Random Musings

I didn’t have much time to work on a cohesive topic for today’s Blind Confidential post so I’m going to toss out questions, comments and, of course, a bit of opinion in hopes of generating comments and discussion.

My Conversation with Mike Calvo Yesterday

My good friend Mike Calvo suggested that I add an RSS feed to this blog. Now, when you come to the page, you can activate the link “Subscribe to the Blind Confidential RSS Feed” if you prefer receiving information that way.

Mike also told me that Freedom Box System Access was being featured on Main Menu last night. The Serotek guys have gone a long way with System Access in the 2.0 release and I think they will be noticed as a real force in the screen access market fairly soon. I’ve very much enjoyed the work they have done in MS Word and their Internet Explorer support rivals that in some of the more famous screen readers. Mike is a good guy and he, more than most AT CEOs today, represents the “designed by blind people for blind users.”

Descriptive Video Movies

Amazon has started stocking DVDs with audio descriptions of the video. Apparently they have been doing this for a while but I only noticed recently. The problem with having DVS on a DVD is that, if you hope to play it on a standard DVD player in your living room, you will need a sighted person to help you navigate the menus. If, however, you watch it on your PC, Microsoft Windows Media Player does a good job of exposing the menus.

Looking Forward to ATIA

I arrive in Orlando tomorrow to attend some meetings at the ATIA conference. I haven’t heard too much from the conference other than Freedom Scientific announced a new portable CCTV device called Opal.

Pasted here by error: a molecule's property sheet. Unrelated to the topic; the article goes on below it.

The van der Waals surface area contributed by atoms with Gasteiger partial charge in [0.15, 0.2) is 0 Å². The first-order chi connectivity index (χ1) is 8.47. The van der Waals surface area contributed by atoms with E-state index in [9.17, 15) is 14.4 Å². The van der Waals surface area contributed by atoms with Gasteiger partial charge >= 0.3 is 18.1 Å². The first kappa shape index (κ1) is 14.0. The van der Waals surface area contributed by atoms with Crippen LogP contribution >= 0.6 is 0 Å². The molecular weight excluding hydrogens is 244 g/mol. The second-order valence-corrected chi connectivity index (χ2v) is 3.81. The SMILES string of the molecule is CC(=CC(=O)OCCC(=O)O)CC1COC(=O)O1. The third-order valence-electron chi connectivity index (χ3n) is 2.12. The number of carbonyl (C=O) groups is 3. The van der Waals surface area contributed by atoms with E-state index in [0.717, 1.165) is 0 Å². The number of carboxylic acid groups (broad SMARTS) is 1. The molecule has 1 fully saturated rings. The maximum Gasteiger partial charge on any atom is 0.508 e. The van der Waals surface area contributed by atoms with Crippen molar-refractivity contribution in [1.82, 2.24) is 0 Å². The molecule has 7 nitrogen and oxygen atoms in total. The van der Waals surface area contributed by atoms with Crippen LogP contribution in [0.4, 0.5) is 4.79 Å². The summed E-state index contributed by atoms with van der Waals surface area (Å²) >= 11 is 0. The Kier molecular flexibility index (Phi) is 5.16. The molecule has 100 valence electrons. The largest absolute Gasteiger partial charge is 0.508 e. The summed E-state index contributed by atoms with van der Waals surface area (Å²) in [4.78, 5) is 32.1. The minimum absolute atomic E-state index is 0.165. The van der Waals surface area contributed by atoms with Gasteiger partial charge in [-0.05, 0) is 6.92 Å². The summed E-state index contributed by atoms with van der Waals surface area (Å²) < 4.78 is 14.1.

On Friday, in honor of Hunter S. Thompson, I will post a Fear and Loathing at ATIA 2006. I will try to blend real news with my feelings of warped reality that always occur when I enter a Disney resort.

More on Turing Tests

Yesterday, Will Pearson, a friend of mine from abroad, posted a comment on Blind Confidential about security, screen readers and Turing tests. It is definitely worth a read. I plan on doing an article on AT devices and possibly compromised security at some time in the future.

Audio Representation of Visual Items

Recently I have been playing around with a web camera and the VOIC software. You can find the software and download it from its author’s web site. This is a pretty interesting way of hearing the visual aspects of the world. I will be writing about this next week after I’ve had more time to practice with it.

I have also been spending a lot of time studying how audio games, particularly those from GMA Games (http://www.gmagames.com), represent very complex scenarios using three dimensional sound. I think that these techniques can be brought to other areas of access technology. What do you think?

That’s all for today, with my attendance at ATIA tomorrow and Friday, I need to focus today on some more professional tasks (which are also very cool). Sorry for being a bit lame today.

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I'm an accessibility advocate working on issues involving technology and people with print impairment. I'm a stoner, crackpot, hacker and all around decent fellow. I blog at this site and occasionally contribute to Skepchick. I'm a skeptic, atheist, humanist and all around left wing sort. You can follow this blog in your favorite RSS reader, and you can also view my Twitter profile (@gonz_blinko) and follow me there.

One thought on “Random Musings”

  1. The only DVD with description I have ever encountered in which you cannot simply play and then stab the Audio key to switch to the description track is Moulin Rouge. For that one you do need sighted help to work the menus. For the rest, just play and keep pressing Audio until the right track comes up.

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